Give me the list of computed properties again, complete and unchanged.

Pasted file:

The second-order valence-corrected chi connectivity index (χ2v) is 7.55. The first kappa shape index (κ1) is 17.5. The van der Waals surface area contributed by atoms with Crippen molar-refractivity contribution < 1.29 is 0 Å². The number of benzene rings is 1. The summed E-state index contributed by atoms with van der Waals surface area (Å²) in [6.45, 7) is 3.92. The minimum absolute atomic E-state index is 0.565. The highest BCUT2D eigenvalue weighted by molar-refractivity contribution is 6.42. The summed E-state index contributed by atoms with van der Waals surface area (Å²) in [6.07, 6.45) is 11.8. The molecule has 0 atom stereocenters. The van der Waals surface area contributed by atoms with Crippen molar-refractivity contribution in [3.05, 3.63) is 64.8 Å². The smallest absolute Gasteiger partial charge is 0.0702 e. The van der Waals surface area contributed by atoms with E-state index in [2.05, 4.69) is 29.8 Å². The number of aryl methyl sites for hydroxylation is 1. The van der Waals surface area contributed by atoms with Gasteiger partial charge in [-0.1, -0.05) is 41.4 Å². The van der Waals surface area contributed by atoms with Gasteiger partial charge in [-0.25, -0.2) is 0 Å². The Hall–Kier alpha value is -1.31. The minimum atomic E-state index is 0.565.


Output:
The second-order valence-corrected chi connectivity index (χ2v) is 7.55. The first kappa shape index (κ1) is 17.5. The van der Waals surface area contributed by atoms with Crippen molar-refractivity contribution < 1.29 is 0 Å². The number of benzene rings is 1. The summed E-state index contributed by atoms with van der Waals surface area (Å²) in [6.45, 7) is 3.92. The minimum absolute atomic E-state index is 0.565. The highest BCUT2D eigenvalue weighted by molar-refractivity contribution is 6.42. The summed E-state index contributed by atoms with van der Waals surface area (Å²) in [6.07, 6.45) is 11.8. The molecule has 0 atom stereocenters. The van der Waals surface area contributed by atoms with Crippen molar-refractivity contribution in [3.05, 3.63) is 64.8 Å². The smallest absolute Gasteiger partial charge is 0.0702 e. The van der Waals surface area contributed by atoms with E-state index in [2.05, 4.69) is 29.8 Å². The number of aryl methyl sites for hydroxylation is 1. The van der Waals surface area contributed by atoms with Gasteiger partial charge in [-0.1, -0.05) is 41.4 Å². The van der Waals surface area contributed by atoms with Gasteiger partial charge in [-0.25, -0.2) is 0 Å². The Hall–Kier alpha value is -1.31. The minimum atomic E-state index is 0.565.